By Tunde Osho
Eighty-two per cent of the wealth generated last year went to the richest one per cent of the global population, while the 3.7 billion people who make up the poorest half of the world saw no increase in their wealth, said a new Oxfam report.
The report was launched on Monday as political and business elites gather for the World Economic Forum in Davos, Switzerland.
The report, titled “Reward Work, Not Wealth”, revealed how the global economy enabled wealthy elite to accumulate vast fortunes while hundreds of millions of people are struggling to survive on poverty pay.
“Billionaire wealth has risen by an annual average of 13 per cent since 2010; six times faster than the wages of ordinary workers, which have risen by a yearly average of just two per cent.
“The number of billionaires rose at an unprecedented rate of one every two days between March 2016 and March 2017.
“It takes just four days for a CEO from one of the top five global fashion brands to earn what a Bangladeshi garment worker will earn in her lifetime.
“In the US, it takes slightly over one working day for a CEO to earn what an ordinary worker makes in a year.
“It would cost 2.2 billion dollars a year to increase the wages of all 2.5 million Vietnamese garment workers to a living wage.
“This is about a third of the amount paid out to wealthy shareholders by the top five companies in the garment sector in 2016,” the report stated.
The Oxfam report also outlined the key factors driving up rewards for shareholders and corporate bosses at the expense of workers’ pay and conditions.
According to the report, this include the erosion of workers’ rights, the excessive influence of big business over government policy-making and the relentless corporate drive to minimise costs in order to maximise returns to shareholders.
Executive Director of Oxfam International, Mrs. Winnie Byanyima, said that the billionaire boom was not a sign of a thriving economy but a symptom of a failing economic system.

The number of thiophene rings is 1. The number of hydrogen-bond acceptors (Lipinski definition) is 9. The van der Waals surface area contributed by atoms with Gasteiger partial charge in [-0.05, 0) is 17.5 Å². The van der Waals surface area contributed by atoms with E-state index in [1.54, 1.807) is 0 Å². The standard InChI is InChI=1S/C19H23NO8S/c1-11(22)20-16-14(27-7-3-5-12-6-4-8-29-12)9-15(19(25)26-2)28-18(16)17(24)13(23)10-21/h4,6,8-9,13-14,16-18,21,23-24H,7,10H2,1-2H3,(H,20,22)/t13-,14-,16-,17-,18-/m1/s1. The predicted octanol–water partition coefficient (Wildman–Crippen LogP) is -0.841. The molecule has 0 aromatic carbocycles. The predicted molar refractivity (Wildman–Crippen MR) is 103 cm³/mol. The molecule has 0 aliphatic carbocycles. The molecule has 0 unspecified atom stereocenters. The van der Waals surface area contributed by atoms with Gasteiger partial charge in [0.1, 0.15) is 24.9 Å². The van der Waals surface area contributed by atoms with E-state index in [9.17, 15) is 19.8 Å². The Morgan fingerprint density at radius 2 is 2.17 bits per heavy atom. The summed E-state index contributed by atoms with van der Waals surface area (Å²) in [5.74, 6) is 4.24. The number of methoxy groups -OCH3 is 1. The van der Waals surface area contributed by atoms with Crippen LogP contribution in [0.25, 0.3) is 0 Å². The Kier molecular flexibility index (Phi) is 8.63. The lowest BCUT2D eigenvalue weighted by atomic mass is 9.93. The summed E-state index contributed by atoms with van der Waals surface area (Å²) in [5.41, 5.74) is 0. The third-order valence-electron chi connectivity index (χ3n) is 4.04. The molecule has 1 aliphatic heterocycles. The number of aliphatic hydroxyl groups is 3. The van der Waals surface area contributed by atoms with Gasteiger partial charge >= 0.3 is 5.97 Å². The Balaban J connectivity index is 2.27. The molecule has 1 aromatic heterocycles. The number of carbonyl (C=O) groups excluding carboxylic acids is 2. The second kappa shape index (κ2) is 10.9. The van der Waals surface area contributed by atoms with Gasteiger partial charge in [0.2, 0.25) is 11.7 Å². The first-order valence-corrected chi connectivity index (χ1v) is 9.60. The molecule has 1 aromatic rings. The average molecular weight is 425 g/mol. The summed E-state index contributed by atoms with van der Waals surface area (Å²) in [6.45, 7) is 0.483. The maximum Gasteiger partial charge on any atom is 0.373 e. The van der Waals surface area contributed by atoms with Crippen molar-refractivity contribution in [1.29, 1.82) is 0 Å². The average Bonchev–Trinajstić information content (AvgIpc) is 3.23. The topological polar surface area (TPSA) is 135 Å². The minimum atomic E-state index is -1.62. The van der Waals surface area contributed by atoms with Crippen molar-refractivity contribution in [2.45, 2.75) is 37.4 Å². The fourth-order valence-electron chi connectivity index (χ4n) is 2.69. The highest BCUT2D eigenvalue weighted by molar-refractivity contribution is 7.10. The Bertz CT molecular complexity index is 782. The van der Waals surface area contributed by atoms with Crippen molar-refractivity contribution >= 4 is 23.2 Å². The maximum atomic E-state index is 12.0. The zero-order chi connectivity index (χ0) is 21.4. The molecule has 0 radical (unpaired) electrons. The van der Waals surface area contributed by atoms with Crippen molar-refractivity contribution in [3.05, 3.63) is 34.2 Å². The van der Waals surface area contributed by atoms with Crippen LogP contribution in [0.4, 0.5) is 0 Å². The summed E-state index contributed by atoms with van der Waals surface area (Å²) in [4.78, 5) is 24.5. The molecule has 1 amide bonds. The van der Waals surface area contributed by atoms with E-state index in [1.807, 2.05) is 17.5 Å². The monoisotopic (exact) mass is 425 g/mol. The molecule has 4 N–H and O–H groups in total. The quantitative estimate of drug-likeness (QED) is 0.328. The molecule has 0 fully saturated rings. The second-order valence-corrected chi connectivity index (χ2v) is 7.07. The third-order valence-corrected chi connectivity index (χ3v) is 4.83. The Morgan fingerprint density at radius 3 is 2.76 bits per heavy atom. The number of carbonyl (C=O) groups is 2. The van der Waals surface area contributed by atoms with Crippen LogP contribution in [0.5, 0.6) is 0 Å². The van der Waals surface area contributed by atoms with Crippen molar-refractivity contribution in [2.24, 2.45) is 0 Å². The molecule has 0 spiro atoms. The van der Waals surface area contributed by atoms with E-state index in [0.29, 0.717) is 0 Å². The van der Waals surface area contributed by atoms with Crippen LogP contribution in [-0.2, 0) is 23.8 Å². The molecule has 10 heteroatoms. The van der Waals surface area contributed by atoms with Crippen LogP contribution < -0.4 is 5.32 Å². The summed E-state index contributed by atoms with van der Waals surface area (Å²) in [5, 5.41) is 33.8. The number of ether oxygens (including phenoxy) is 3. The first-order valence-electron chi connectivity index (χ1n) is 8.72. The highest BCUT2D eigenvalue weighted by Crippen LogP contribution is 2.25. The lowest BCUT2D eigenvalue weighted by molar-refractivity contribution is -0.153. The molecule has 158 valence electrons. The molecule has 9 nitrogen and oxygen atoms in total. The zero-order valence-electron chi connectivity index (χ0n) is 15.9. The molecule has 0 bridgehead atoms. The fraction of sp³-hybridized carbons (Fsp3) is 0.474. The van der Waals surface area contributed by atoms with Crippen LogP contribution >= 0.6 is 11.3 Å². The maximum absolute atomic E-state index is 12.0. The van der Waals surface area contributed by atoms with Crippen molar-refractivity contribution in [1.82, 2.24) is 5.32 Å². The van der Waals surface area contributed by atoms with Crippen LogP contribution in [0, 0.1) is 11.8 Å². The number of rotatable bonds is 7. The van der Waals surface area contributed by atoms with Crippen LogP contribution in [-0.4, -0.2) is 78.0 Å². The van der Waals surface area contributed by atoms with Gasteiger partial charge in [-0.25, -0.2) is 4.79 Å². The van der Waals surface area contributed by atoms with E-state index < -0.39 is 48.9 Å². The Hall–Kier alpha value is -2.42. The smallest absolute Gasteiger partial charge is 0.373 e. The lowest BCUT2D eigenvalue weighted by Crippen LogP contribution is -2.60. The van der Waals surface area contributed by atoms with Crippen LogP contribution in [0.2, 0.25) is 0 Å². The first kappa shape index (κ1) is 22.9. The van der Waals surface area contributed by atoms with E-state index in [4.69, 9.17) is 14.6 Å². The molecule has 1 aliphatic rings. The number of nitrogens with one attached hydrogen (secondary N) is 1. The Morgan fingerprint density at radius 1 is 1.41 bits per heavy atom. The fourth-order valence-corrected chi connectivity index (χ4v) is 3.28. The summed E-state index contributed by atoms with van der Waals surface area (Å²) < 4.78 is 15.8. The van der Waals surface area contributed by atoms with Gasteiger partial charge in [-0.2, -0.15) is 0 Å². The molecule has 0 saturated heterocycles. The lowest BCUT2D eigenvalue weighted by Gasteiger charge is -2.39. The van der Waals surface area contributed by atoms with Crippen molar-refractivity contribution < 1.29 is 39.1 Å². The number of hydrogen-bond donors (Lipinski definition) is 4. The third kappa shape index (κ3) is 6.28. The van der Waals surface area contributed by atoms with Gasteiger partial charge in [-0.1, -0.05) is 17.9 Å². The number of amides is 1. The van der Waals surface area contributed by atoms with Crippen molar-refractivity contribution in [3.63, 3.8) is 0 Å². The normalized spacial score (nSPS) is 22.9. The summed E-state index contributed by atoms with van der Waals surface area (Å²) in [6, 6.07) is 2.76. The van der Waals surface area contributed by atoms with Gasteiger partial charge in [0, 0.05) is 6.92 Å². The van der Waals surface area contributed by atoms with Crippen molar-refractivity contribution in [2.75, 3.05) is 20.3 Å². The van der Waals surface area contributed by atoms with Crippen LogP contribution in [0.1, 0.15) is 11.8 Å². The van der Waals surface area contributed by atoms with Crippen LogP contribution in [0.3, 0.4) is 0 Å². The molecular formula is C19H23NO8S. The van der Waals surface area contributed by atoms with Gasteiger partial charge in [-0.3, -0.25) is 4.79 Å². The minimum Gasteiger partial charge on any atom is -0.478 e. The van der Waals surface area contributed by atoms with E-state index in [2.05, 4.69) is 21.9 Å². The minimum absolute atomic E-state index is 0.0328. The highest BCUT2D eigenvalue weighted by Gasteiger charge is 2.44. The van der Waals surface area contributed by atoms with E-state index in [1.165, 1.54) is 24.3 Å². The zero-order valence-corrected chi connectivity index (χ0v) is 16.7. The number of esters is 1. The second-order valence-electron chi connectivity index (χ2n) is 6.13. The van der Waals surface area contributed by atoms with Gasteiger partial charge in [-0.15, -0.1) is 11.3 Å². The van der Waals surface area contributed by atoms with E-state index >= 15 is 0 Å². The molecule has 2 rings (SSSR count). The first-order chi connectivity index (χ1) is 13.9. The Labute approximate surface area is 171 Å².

“The people who make our clothes, assemble our phones and grow our food are being exploited to ensure a steady supply of cheap goods, and swell the profits of corporations and billionaire investors.
“Women workers often find themselves off at the bottom of the heap. Across the world, women consistently earn less than men and are usually in the lowest paid and least secure forms of work. By comparison, nine out of 10 billionaires are men.
“Oxfam is calling for governments to ensure our economies work for everyone and not just the fortunate few.
“They should limit returns to shareholders and top executives, and ensure all workers receive a minimum living wage that would enable them to have a decent quality of life.
“For example, in Nigeria, the legal minimum wage would need to be tripled to ensure decent living standards,” she said.
Byanyima also urged government to help eliminate the gender pay gap and protect the rights of women workers.
She also urged governments to ensure that the wealthy pay their fair share of tax through higher taxes and a crackdown on tax avoidance and increase spending on public services such as healthcare and education.
Oxfam estimates that a global tax of 1.5 per cent on billionaires’ wealth could pay for every child to go to school.
Oxfam’s calculations are based on global wealth distribution data provided by the Credit Suisse Global Wealth Data book published in November 2017.
The wealth of billionaires was calculated using Forbes’ billionaires list last published in March 2017.
RIWI and YouGov conducted the online survey for Oxfam in 10 countries: India, Nigeria, United States, United Kingdom, Mexico, South Africa, Spain and Morocco.